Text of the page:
Hamilton

Hamilton and Toronto researchers help develop COVID-19 care guidelines for critical patients

A panel of international experts developed intensive care unit guidelines for frontline healthcare workers managing COVID-19 surge.

Ontario had more than 430 confirmed and suspected COVID-19 patients in ICU Monday

A medical worker wearing a protective mask and suit treats patients suffering from COVID-19 in an intensive care unit at the Oglio Po hospital in Cremona, Italy on March 19, 2020. (Flavio Lo Scalzo/Reuters)

A team of international experts, including medical specialists from Hamilton and Toronto universities and research institutes has produced guidelines on how to care for COVID-19 patients in intensive care.

The team managed to put the guidelines together in less than three weeks, instead of following the typical process that takes as long as a year.

The process was rushed as the number of COVID-19 cases, critically ill patients and deaths continue to climb around the world.

In Ontario alone, CBC discovered that the number of patients in critical care beds exceeded 430 as of Monday. Of these, 125 are confirmed to have the virus while the remaining 353 are "suspected" cases. 

The team includes six experts from McMaster University in Hamilton, and has members from University of Toronto,  Sunnybrook Health Sciences Centre, St Joseph's Healthcare's GUIDE research methods group in Hamilton and the Population Health Research Institute, also in Hamilton.

The recommendations released by the Surviving Sepsis Campaign COVID-19 panel hopes to better guide frontline workers as they tackle the increasing demand within the intensive care unit (ICU). 

The 54 guidelines suggest the best infection control, care measures and therapy practices.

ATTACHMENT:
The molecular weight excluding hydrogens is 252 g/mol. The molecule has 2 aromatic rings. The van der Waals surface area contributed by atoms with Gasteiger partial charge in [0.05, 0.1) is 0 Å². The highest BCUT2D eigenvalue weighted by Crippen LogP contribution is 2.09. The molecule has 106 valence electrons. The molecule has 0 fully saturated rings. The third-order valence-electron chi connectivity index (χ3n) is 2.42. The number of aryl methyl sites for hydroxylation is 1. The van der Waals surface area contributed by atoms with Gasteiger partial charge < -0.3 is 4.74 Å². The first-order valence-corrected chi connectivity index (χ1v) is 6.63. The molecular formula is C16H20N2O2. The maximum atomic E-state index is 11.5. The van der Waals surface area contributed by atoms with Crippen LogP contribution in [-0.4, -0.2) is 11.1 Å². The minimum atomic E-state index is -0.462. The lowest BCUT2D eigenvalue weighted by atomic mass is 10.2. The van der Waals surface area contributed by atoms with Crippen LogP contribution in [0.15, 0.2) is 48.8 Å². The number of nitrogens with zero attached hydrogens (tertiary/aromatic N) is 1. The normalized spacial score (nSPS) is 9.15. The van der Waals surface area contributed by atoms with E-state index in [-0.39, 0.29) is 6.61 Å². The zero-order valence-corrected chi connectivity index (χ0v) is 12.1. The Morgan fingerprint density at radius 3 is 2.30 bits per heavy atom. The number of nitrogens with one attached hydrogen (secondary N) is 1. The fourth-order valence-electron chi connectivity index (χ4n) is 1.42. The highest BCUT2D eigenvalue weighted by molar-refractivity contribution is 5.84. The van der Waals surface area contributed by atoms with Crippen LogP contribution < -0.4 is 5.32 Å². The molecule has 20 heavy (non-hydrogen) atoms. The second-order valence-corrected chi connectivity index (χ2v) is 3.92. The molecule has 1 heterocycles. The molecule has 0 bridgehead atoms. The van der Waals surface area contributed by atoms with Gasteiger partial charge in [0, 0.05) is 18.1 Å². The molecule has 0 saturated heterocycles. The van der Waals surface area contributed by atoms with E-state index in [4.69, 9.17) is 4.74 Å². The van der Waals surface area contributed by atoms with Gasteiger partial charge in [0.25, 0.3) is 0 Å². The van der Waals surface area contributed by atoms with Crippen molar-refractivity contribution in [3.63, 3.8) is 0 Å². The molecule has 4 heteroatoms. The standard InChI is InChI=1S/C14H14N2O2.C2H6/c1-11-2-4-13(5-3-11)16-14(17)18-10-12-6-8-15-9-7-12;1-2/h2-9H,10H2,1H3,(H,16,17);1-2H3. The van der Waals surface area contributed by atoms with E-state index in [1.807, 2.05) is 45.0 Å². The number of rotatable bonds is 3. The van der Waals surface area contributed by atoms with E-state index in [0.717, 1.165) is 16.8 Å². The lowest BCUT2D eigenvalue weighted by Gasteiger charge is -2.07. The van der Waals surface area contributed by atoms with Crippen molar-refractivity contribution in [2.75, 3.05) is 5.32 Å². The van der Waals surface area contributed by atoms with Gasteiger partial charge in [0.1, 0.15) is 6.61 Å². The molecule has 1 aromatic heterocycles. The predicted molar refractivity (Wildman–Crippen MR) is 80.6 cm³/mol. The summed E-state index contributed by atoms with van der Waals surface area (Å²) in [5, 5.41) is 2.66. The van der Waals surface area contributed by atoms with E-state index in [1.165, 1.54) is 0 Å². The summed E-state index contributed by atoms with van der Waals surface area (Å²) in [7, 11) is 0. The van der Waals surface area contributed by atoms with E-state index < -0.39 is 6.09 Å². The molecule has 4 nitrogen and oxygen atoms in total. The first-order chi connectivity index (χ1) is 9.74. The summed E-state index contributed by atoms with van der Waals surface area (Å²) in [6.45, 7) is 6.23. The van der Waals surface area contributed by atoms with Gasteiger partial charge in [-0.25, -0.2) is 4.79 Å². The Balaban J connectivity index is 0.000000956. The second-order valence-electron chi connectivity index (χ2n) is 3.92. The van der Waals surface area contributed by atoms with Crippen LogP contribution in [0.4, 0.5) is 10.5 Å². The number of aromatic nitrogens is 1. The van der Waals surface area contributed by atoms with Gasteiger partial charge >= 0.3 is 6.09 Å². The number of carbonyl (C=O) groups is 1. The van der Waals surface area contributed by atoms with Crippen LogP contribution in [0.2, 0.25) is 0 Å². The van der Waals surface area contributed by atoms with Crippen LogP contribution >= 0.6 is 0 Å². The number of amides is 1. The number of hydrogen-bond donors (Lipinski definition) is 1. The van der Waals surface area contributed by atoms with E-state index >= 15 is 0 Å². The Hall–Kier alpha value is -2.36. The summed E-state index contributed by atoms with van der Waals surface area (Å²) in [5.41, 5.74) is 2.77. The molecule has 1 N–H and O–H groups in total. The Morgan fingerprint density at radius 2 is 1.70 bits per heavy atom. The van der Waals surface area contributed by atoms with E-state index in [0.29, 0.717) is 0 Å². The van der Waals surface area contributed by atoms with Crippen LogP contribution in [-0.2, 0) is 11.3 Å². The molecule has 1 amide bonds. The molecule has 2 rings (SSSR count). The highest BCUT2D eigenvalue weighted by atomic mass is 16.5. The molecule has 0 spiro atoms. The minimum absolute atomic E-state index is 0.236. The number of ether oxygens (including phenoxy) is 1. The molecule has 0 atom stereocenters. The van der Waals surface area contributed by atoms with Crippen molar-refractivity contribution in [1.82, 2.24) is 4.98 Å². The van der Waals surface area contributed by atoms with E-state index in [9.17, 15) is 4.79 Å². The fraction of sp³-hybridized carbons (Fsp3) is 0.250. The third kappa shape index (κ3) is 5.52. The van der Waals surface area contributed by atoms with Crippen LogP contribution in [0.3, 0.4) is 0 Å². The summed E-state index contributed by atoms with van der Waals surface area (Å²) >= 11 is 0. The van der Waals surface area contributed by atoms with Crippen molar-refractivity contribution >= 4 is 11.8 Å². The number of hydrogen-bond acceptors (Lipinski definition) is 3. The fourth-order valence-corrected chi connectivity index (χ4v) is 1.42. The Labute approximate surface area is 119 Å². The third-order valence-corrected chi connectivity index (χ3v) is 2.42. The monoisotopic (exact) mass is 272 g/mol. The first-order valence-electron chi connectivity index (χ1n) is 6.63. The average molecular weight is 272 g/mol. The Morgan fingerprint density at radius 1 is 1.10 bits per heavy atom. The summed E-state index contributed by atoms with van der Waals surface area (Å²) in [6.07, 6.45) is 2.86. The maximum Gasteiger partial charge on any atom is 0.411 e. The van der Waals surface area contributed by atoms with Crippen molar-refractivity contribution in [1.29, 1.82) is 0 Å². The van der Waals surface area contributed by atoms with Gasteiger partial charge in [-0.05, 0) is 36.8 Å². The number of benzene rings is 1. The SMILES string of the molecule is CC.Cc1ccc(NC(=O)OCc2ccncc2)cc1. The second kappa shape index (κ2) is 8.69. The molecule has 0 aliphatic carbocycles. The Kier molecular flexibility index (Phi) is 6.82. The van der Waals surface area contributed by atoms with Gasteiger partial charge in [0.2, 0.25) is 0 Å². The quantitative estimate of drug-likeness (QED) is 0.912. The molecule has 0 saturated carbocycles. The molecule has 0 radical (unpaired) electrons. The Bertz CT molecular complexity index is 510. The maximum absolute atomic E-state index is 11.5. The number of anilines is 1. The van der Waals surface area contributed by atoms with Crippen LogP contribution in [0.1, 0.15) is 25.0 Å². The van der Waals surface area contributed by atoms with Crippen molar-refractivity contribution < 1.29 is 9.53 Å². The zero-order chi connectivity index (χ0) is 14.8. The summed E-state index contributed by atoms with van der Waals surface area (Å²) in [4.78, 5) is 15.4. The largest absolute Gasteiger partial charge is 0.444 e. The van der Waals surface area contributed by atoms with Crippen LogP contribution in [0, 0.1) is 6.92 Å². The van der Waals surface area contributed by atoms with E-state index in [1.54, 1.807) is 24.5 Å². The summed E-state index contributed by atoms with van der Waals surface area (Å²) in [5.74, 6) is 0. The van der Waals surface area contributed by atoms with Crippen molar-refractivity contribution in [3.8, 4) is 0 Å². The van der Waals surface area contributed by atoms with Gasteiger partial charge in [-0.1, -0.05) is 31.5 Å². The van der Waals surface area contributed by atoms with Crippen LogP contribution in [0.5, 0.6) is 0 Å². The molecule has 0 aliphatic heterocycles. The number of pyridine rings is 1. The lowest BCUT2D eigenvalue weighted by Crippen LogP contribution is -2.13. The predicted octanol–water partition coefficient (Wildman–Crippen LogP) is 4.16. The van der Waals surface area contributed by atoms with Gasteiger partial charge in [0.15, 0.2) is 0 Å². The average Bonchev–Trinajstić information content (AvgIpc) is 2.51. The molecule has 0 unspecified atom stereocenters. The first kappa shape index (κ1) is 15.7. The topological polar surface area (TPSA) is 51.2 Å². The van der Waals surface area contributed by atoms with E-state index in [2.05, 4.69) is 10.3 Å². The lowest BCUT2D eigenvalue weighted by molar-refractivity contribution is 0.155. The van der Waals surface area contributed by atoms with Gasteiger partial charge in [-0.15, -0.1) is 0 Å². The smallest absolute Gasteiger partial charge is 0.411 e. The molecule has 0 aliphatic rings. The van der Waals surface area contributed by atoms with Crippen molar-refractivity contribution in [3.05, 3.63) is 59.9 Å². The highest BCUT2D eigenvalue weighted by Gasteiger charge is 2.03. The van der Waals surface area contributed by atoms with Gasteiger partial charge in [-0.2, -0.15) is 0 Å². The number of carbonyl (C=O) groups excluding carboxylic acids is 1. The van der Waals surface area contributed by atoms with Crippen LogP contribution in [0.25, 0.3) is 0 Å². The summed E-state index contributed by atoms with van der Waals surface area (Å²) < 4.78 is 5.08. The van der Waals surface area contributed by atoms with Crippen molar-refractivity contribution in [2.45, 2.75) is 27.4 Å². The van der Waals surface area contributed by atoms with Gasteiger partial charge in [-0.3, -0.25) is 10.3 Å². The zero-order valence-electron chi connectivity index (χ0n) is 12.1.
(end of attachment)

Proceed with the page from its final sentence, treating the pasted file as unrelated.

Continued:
Of the recommendations, four are best practice statements, nine are strong and 35 are weak. The top four include the wearing of personal protective equipment during invasive procedures, the use of negative pressure rooms, intubation by airway management experts and closely monitoring adults in critical condition. 

"Previously there was limited guidance on acute management of critically ill patients with COVID-19, although the World Health Organization and the United States Centers for Disease Control and Prevention have issued preliminary guidance on infection control, screening and diagnosis in the general population," said sepsis panel member Waleed Alhazzani in a press release.

Alhazzani is also an intensive care physician at St. Joseph's Healthcare Hamilton. 

To compile this list, the experts started out by proposing 53 questions they felt were relevant to managing COVID-19 in the ICU. 

Individually they searched academic literature and took note of information that answered their questions. This evidence was then assessed using reliable clinical practice standards, with robust practices making it to the final cut. 

The full set of guidelines were co-published online Friday in the Critical Care Medicine and Intensive Care Medicine journals. 

With files from Mike Crawley

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